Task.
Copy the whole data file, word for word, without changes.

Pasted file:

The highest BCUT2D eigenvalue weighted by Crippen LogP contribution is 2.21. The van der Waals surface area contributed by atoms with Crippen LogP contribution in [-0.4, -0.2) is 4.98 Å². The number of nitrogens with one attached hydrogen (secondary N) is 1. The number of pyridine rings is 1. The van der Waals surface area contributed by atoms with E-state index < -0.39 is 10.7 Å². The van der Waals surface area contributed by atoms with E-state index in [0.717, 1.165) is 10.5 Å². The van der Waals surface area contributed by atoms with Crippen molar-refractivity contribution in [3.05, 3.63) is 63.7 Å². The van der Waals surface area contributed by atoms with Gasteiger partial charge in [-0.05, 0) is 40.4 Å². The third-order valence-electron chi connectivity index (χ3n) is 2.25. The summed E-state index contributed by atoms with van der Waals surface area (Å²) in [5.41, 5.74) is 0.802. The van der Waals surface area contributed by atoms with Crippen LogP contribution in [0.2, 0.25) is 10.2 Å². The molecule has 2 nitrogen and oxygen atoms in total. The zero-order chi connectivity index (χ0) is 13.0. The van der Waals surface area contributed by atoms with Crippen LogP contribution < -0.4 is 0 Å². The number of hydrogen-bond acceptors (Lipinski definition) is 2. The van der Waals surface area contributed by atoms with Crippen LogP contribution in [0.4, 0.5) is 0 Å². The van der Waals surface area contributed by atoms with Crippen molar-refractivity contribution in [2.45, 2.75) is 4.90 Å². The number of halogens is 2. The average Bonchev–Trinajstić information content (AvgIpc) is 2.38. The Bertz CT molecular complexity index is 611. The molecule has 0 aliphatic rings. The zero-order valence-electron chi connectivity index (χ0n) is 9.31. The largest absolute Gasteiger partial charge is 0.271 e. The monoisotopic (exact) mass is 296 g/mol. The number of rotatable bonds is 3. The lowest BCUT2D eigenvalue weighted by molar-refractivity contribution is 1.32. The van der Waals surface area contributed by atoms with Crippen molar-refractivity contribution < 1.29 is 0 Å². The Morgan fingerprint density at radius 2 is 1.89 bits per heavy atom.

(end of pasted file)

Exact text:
The highest BCUT2D eigenvalue weighted by Crippen LogP contribution is 2.21. The van der Waals surface area contributed by atoms with Crippen LogP contribution in [-0.4, -0.2) is 4.98 Å². The number of nitrogens with one attached hydrogen (secondary N) is 1. The number of pyridine rings is 1. The van der Waals surface area contributed by atoms with E-state index < -0.39 is 10.7 Å². The van der Waals surface area contributed by atoms with E-state index in [0.717, 1.165) is 10.5 Å². The van der Waals surface area contributed by atoms with Crippen molar-refractivity contribution in [3.05, 3.63) is 63.7 Å². The van der Waals surface area contributed by atoms with Gasteiger partial charge in [-0.05, 0) is 40.4 Å². The third-order valence-electron chi connectivity index (χ3n) is 2.25. The summed E-state index contributed by atoms with van der Waals surface area (Å²) in [5.41, 5.74) is 0.802. The van der Waals surface area contributed by atoms with Crippen LogP contribution in [0.2, 0.25) is 10.2 Å². The molecule has 2 nitrogen and oxygen atoms in total. The zero-order chi connectivity index (χ0) is 13.0. The van der Waals surface area contributed by atoms with Crippen LogP contribution < -0.4 is 0 Å². The number of hydrogen-bond acceptors (Lipinski definition) is 2. The van der Waals surface area contributed by atoms with Crippen LogP contribution in [0.4, 0.5) is 0 Å². The van der Waals surface area contributed by atoms with Crippen molar-refractivity contribution in [2.45, 2.75) is 4.90 Å². The number of halogens is 2. The average Bonchev–Trinajstić information content (AvgIpc) is 2.38. The Bertz CT molecular complexity index is 611. The molecule has 0 aliphatic rings. The zero-order valence-electron chi connectivity index (χ0n) is 9.31. The largest absolute Gasteiger partial charge is 0.271 e. The monoisotopic (exact) mass is 296 g/mol. The number of rotatable bonds is 3. The lowest BCUT2D eigenvalue weighted by molar-refractivity contribution is 1.32. The van der Waals surface area contributed by atoms with Crippen molar-refractivity contribution < 1.29 is 0 Å². The Morgan fingerprint density at radius 2 is 1.89 bits per heavy atom.